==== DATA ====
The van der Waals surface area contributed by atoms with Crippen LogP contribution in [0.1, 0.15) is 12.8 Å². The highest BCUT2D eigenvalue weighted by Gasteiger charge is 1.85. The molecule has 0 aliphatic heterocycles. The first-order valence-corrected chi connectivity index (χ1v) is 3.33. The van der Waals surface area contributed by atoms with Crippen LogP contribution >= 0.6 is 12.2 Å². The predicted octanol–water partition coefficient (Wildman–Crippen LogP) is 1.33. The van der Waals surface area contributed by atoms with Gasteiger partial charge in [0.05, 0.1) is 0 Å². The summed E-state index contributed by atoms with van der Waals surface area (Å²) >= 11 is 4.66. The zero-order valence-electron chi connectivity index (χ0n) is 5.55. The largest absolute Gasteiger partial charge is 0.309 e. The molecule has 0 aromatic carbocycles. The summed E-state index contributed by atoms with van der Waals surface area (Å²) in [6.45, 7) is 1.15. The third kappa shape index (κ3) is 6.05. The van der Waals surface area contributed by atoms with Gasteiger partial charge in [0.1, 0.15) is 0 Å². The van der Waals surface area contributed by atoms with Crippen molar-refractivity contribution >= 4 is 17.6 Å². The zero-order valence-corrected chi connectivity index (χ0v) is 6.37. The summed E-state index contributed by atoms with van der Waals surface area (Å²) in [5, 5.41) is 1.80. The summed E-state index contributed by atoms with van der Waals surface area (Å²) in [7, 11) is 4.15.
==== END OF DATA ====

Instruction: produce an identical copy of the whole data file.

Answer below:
The van der Waals surface area contributed by atoms with Crippen LogP contribution in [0.1, 0.15) is 12.8 Å². The highest BCUT2D eigenvalue weighted by Gasteiger charge is 1.85. The molecule has 0 aliphatic heterocycles. The first-order valence-corrected chi connectivity index (χ1v) is 3.33. The van der Waals surface area contributed by atoms with Crippen LogP contribution >= 0.6 is 12.2 Å². The predicted octanol–water partition coefficient (Wildman–Crippen LogP) is 1.33. The van der Waals surface area contributed by atoms with Gasteiger partial charge in [0.05, 0.1) is 0 Å². The summed E-state index contributed by atoms with van der Waals surface area (Å²) >= 11 is 4.66. The zero-order valence-electron chi connectivity index (χ0n) is 5.55. The largest absolute Gasteiger partial charge is 0.309 e. The molecule has 0 aromatic carbocycles. The summed E-state index contributed by atoms with van der Waals surface area (Å²) in [6.45, 7) is 1.15. The third kappa shape index (κ3) is 6.05. The van der Waals surface area contributed by atoms with Gasteiger partial charge in [0.1, 0.15) is 0 Å². The van der Waals surface area contributed by atoms with Crippen molar-refractivity contribution >= 4 is 17.6 Å². The zero-order valence-corrected chi connectivity index (χ0v) is 6.37. The summed E-state index contributed by atoms with van der Waals surface area (Å²) in [5, 5.41) is 1.80. The summed E-state index contributed by atoms with van der Waals surface area (Å²) in [7, 11) is 4.15.